Law Office of Ronald B. Talkov, Ronald B. Talkov ; Talkov Law, Scott Talkov, Riverside, and Christopher M. Kiernan for Plaintiffs and Appellants. O'Hagan Meyer, Clint D. Robison, Woodland Hills, and John P. Allenza for Defendant and Respondent.
Law Office of Ronald B. Talkov, Ronald B. Talkov ; Talkov Law, Scott Talkov, Riverside, and Christopher M. Kiernan for Plaintiffs and Appellants.
O'Hagan Meyer, Clint D. Robison, Woodland Hills, and John P. Allenza for Defendant and Respondent.
MENETREZ, J. Defendant Reid & Hellyer, APC (Reid & Hellyer) moved for sanctions against plaintiff Transcon Financial, Inc. (Transcon) and its counsel, Ronald B. Talkov. Reid & Hellyer filed two motions, one under Code of Civil Procedure section 128.5 and one under section 128.7. (Unlabeled statutory citations refer to the Code of Civil Procedure.) The trial court granted both motions.
Transcon and Talkov appeal from the orders granting the sanctions motions. We hold that the trial court erred by concluding that the sanctions motions could be filed on the last day of the 21-day safe harbor period, rather than on the first day after the 21-day period expired.
Reid & Hellyer filed their sanctions motions on the last day of the 21-day period and therefore did not comply with the safe harbor provisions of the governing statutes. The trial court therefore erred by granting the motions. Accordingly, we reverse.
On November 12, 2020, Reid & Hellyer served the motions for sanctions on Transcon and Talkov. The firm served the motions by first class mail and email. On December 7, 2020, the firm filed the sanctions motions. Transcon and Talkov filed opposition briefs arguing in part that Reid & Hellyer had not complied with the 21-day safe harbor provisions of sections 128.5 and 128.7.
The trial court determined that Reid & Hellyer had complied with the safe harbor provisions. The court ruled that 21 days from service was December 3, 2020, a Thursday, but service by email extended the period by two court days to Monday, December 7. (§ 1010.6, subd. (a)(4)(B).) The court concluded that "the first day to file was December 7, 2020," the day on which the firm had filed the motions.
The court further ruled that Transcon and Talkov had engaged in sanctionable conduct by (1) asserting a cause of action that was legally frivolous and completely meritless and (2) including confidential financial information in the complaint for purposes of harassment. The court ordered Transcon and Talkov to pay $5,570 in costs to Reid & Hellyer and another $1,000 each to the court.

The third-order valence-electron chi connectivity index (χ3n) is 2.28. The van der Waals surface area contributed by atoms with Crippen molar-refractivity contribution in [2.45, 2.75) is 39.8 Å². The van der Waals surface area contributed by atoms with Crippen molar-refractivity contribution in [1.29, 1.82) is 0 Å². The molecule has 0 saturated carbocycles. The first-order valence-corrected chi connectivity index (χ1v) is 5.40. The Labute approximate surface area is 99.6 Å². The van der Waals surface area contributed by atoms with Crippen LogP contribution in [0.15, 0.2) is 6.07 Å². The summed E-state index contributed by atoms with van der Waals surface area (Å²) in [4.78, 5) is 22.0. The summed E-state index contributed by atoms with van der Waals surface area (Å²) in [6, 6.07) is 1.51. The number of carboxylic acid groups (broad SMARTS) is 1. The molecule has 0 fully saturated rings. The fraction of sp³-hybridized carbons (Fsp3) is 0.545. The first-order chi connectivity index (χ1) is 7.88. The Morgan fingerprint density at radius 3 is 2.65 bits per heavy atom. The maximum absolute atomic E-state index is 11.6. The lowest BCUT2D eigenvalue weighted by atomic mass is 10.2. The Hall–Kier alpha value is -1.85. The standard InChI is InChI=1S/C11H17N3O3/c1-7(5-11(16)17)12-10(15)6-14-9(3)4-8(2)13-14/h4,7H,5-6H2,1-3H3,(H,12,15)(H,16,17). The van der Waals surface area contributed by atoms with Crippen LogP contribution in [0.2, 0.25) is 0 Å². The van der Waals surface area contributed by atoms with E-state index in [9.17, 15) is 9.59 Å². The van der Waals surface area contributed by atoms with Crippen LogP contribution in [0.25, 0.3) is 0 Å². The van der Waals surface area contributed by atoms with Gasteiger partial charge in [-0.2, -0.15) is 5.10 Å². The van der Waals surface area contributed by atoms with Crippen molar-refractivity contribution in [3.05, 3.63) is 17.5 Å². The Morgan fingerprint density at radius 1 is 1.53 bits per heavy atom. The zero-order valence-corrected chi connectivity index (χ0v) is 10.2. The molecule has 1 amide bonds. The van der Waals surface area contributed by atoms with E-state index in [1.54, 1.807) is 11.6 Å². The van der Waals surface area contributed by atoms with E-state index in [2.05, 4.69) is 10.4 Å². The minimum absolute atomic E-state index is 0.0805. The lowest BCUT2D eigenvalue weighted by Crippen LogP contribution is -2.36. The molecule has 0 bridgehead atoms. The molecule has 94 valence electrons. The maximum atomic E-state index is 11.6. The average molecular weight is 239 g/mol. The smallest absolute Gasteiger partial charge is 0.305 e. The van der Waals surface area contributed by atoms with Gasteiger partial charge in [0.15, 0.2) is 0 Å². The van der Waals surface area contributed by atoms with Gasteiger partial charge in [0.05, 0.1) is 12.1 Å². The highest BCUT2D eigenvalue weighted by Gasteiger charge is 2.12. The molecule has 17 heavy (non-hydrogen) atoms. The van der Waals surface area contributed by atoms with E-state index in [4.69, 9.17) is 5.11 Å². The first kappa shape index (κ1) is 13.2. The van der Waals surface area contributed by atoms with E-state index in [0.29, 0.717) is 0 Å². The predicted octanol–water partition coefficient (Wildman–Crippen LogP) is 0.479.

Transcon and Talkov argue that the court erroneously determined Reid & Hellyer had complied with the safe harbor provisions of sections 128.5 and 128.7. We agree. The firm filed the sanctions motions one day early. Consequently, Reid & Hellyer was not entitled to sanctions.
When the facts are undisputed, as they are here, we apply the de novo standard of review to the court's calculation of the safe harbor period. ( Broadcast Music, Inc. v. Structured Asset Sales, LLC (2022) 75 Cal.App.5th 596, 604, 290 Cal.Rptr.3d 590 ( Broadcast Music ); Martorana v. Marlin & Saltzman (2009) 175 Cal.App.4th 685, 698, 96 Cal.Rptr.3d 172 ( Martorana ).)
Under section 128.7, the party moving for sanctions must serve the motion on the opposing party, but the motion "shall not be filed with or presented to the court unless, within 21 days after service of the motion, or any other period as the court may prescribe, the challenged paper, claim, defense, contention, allegation, or denial is not withdrawn or appropriately corrected." ( § 128.7, subd. (c)(1).) Section 128.5 contains a nearly identical safe harbor provision. ( § 128.5, subd. (f)(1)(B) [sanctions motion "shall not be filed with or presented to the court, unless 21 days after service of the motion or any other period as the court may prescribe, the challenged action or tactic is not withdrawn or appropriately corrected"].)
Thus, a party seeking sanctions under sections 128.5 and 128.7 must follow a two-step procedure. ( Martorana, supra , 175 Cal.App.4th at p. 698, 96 Cal.Rptr.3d 172.) First, the " ‘moving party must serve on the offending party a motion for sanctions.’ " ( Ibid. ) Service of the sanctions motion triggers the 21-day safe harbor period during which the moving party may not file the motion. ( Ibid. ) That is because the offending party may avoid sanctions by withdrawing the challenged pleading during the 21-day period. ( Ibid. ) Second, if the offending party does not withdraw the challenged pleading during that period, then the moving party may file the sanctions motion. ( Ibid. )
The "21 days is not a notice period.... It defines when the target of a sanctions motion can act without penalty and withdraw" an objectionable document. ( Broadcast Music, supra , 75 Cal.App.5th at p. 606, 290 Cal.Rptr.3d 590.) The moving party must file the motion "outside the safe harbor period," not "on day one of the safe harbor period, day 21 of the safe harbor period, or any day in between." ( Ibid. ) In other words, the "sanctions motion cannot be filed until the 22nd day after service of the motion, i.e., after the 21-day safe harbor period expires." ( Id. at p. 605, 290 Cal.Rptr.3d 590.)